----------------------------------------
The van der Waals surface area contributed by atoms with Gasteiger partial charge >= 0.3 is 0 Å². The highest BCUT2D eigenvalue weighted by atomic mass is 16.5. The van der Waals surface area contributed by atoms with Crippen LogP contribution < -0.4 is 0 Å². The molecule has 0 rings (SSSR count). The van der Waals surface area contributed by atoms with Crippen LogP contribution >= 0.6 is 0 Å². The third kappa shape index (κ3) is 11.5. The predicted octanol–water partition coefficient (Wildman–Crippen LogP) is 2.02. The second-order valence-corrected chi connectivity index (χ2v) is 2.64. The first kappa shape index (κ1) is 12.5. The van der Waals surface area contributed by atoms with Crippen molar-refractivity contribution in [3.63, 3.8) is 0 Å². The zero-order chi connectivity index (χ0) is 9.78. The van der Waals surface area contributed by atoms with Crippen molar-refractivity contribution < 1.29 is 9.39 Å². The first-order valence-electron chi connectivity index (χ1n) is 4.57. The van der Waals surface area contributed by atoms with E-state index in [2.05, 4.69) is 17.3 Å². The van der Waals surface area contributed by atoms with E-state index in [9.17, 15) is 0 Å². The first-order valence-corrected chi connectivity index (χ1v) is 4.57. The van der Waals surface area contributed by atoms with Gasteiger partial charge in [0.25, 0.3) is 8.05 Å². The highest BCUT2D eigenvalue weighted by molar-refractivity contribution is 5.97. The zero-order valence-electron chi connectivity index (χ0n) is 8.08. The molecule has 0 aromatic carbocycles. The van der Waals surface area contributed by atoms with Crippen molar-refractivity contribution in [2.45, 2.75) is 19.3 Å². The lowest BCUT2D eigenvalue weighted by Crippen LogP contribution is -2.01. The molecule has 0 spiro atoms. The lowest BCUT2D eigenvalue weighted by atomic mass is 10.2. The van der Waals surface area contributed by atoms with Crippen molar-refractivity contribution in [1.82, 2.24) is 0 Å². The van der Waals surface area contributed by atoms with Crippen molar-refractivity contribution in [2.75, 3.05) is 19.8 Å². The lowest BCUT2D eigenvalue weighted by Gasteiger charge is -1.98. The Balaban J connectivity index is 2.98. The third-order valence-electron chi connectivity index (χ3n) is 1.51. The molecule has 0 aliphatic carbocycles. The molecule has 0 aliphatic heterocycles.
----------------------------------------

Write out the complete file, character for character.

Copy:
The van der Waals surface area contributed by atoms with Gasteiger partial charge >= 0.3 is 0 Å². The highest BCUT2D eigenvalue weighted by atomic mass is 16.5. The van der Waals surface area contributed by atoms with Crippen LogP contribution < -0.4 is 0 Å². The molecule has 0 rings (SSSR count). The van der Waals surface area contributed by atoms with Crippen LogP contribution >= 0.6 is 0 Å². The third kappa shape index (κ3) is 11.5. The predicted octanol–water partition coefficient (Wildman–Crippen LogP) is 2.02. The second-order valence-corrected chi connectivity index (χ2v) is 2.64. The first kappa shape index (κ1) is 12.5. The van der Waals surface area contributed by atoms with Crippen molar-refractivity contribution in [3.63, 3.8) is 0 Å². The zero-order chi connectivity index (χ0) is 9.78. The van der Waals surface area contributed by atoms with Crippen molar-refractivity contribution < 1.29 is 9.39 Å². The first-order valence-electron chi connectivity index (χ1n) is 4.57. The van der Waals surface area contributed by atoms with E-state index in [2.05, 4.69) is 17.3 Å². The van der Waals surface area contributed by atoms with E-state index in [9.17, 15) is 0 Å². The first-order valence-corrected chi connectivity index (χ1v) is 4.57. The van der Waals surface area contributed by atoms with Gasteiger partial charge in [0.25, 0.3) is 8.05 Å². The highest BCUT2D eigenvalue weighted by molar-refractivity contribution is 5.97. The zero-order valence-electron chi connectivity index (χ0n) is 8.08. The molecule has 0 aromatic carbocycles. The van der Waals surface area contributed by atoms with Crippen molar-refractivity contribution in [2.45, 2.75) is 19.3 Å². The lowest BCUT2D eigenvalue weighted by Crippen LogP contribution is -2.01. The molecule has 0 spiro atoms. The lowest BCUT2D eigenvalue weighted by atomic mass is 10.2. The van der Waals surface area contributed by atoms with Crippen molar-refractivity contribution in [1.82, 2.24) is 0 Å². The van der Waals surface area contributed by atoms with Crippen molar-refractivity contribution in [2.75, 3.05) is 19.8 Å². The lowest BCUT2D eigenvalue weighted by Gasteiger charge is -1.98. The Balaban J connectivity index is 2.98. The third-order valence-electron chi connectivity index (χ3n) is 1.51. The molecule has 0 aliphatic carbocycles. The molecule has 0 aliphatic heterocycles.